Tips for travelling with depression
Plan to take it slow
Whether or not you have a choice to time, shape or lay out your trip will really make a difference. So, if you can: plan, plan, plan.
The more time you leave yourself to lay out the itinerary, pack and get to any airports or train stations, the better. Rushing or a lack of rest and sleep is what creates stress and chaos. Try to plan things in a way that leaves you plenty of time for possible late drivers or delays. That way you can take things slow and feel more in control.
Depending on how long your trip will be, make sure you plan your trip so that you come home a day or two before needing to get back to work or other commitments. That way you leave yourself plenty of time to get home and get organized again, do laundry, grab groceries and a good night’s sleep. That will help avoid additional fatigue from arriving home.
Depending on the type of depression you are experiencing, a large out-of the country trip may or not be recommended by your mental health professional. If it is something that’s possible in your life then being prepared in some ways can help make the trip more enjoyable and low stress.
Be aware that mental health problems are not handled the same way in all cultures. Do your research ahead of time to make sure you can find support if it was needed during your trip.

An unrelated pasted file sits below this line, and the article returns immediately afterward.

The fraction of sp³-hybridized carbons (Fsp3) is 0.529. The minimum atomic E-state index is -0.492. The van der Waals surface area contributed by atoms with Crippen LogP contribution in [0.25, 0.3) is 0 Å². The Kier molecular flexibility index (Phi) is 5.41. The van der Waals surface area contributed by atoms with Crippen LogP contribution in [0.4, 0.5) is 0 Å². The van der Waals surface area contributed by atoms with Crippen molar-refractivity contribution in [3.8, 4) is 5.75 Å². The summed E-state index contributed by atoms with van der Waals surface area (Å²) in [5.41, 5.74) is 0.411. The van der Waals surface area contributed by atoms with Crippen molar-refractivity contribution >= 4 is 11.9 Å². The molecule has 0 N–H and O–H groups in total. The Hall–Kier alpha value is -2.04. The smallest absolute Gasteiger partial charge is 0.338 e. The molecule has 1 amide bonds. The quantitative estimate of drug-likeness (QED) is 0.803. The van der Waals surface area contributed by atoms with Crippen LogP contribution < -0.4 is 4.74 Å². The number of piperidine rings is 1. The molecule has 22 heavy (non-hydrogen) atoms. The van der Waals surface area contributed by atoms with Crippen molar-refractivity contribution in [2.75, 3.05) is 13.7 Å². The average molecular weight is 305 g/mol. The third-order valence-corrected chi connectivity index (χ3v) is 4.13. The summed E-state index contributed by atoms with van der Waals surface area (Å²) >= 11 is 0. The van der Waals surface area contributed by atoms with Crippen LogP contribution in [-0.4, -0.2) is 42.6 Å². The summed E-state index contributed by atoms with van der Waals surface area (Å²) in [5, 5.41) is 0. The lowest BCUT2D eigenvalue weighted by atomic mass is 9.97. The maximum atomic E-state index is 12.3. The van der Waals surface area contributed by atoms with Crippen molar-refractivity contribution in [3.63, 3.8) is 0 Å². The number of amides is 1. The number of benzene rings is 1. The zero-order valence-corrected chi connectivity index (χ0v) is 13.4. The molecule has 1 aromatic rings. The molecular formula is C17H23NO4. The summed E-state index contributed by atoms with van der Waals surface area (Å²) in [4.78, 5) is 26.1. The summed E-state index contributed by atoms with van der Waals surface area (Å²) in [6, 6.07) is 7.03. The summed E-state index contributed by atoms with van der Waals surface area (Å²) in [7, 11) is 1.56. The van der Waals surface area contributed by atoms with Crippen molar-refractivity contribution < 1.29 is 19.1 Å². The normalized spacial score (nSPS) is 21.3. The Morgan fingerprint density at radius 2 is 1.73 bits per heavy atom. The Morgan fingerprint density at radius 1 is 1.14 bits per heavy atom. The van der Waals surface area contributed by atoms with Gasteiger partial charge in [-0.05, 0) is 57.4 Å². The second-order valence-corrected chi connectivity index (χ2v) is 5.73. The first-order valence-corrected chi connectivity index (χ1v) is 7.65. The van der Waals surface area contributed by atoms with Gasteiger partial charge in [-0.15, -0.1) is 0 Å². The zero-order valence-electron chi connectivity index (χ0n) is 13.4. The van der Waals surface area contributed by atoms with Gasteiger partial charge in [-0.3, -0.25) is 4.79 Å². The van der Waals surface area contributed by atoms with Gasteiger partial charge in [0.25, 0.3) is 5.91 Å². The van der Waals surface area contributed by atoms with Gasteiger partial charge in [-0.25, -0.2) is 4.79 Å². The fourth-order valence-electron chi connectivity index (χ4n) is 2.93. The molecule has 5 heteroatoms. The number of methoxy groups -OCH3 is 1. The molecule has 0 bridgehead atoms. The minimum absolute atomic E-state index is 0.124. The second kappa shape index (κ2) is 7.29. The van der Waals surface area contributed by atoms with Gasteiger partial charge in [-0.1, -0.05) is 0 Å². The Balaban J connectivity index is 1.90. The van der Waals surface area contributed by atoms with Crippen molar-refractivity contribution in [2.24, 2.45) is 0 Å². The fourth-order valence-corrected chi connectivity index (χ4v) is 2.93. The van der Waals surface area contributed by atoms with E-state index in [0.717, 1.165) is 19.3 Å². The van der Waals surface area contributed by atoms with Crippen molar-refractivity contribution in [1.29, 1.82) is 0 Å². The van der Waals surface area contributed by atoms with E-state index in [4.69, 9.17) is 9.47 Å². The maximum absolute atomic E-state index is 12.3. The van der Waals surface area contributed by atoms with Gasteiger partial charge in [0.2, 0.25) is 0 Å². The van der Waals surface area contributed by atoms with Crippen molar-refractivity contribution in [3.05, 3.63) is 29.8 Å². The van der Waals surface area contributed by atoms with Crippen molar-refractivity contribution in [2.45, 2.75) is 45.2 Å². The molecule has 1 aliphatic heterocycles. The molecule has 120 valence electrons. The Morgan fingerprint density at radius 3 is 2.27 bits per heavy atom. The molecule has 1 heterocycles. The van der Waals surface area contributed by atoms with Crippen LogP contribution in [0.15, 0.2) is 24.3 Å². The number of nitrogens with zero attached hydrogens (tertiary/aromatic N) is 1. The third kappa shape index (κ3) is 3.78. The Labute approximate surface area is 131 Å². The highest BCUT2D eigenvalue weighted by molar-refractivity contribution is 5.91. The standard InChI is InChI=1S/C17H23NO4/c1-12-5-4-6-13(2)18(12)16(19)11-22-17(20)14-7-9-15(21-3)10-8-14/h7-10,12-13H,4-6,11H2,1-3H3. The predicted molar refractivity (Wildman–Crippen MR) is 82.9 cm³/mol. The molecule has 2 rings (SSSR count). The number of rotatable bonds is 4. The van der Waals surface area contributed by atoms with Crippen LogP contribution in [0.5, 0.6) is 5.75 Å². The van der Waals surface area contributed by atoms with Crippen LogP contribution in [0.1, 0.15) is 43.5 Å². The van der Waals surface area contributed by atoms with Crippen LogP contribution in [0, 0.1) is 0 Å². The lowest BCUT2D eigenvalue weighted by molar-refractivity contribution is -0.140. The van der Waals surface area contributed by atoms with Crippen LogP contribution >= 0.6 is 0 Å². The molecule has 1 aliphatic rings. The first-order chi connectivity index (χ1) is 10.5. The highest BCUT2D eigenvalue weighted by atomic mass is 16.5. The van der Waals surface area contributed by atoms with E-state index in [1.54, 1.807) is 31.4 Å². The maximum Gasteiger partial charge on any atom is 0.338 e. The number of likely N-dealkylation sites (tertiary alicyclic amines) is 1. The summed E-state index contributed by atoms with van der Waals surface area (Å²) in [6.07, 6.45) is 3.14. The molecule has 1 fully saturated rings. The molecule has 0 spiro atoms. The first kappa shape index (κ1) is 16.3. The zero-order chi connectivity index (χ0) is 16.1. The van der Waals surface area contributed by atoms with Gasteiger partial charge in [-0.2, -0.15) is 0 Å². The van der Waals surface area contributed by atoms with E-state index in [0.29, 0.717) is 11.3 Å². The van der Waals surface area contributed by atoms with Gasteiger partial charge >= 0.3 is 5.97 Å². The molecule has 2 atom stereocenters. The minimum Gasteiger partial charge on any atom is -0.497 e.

Having online counselling sessions throughout your trip might be a helpful way to stay grounded with your support. There are also online support communities for depression and anxiety that you can access from anywhere with WiFi. Thinking positive is a great thing, but being prepared for some eventualities is even better.
Travelling with medication
If you are taking medication while you travel, understand that border controls can be quite skeptical of medication. Be sure to have pills in their original labelled bottles, and bring a doctor’s note to support your medical prescriptions if you are worried.
Also make sure that you pack plenty of medicine with you so you have some extra pills in case something unexpected comes up. The availability of medication may depend from country to country. You might also have a hard time finding a local doctor that can prescribe medication to you. So, just be prepared and have your meds with you.
If you run into an emergency situation where you lose your medications or they are stolen, you can contact your country’s consulate as well. They can help translate for you and often can arrange for your usual medication to be made available to you.
Bring some comforts from home
While it can be exciting to see new places, it can also be fatiguing. If you’re not used to being out of your routine, you might feel this even more. Bring some comforts from home to recreate parts of your routine on the go to take a break.
Kick back and have a bath with your favorite music even when you’re away from home. Maybe you can bring your favorite book or your sweatpants to retreat to after a long day of exploring. Pack your favorite snack to keep you happy while you get used to new foods and experiences.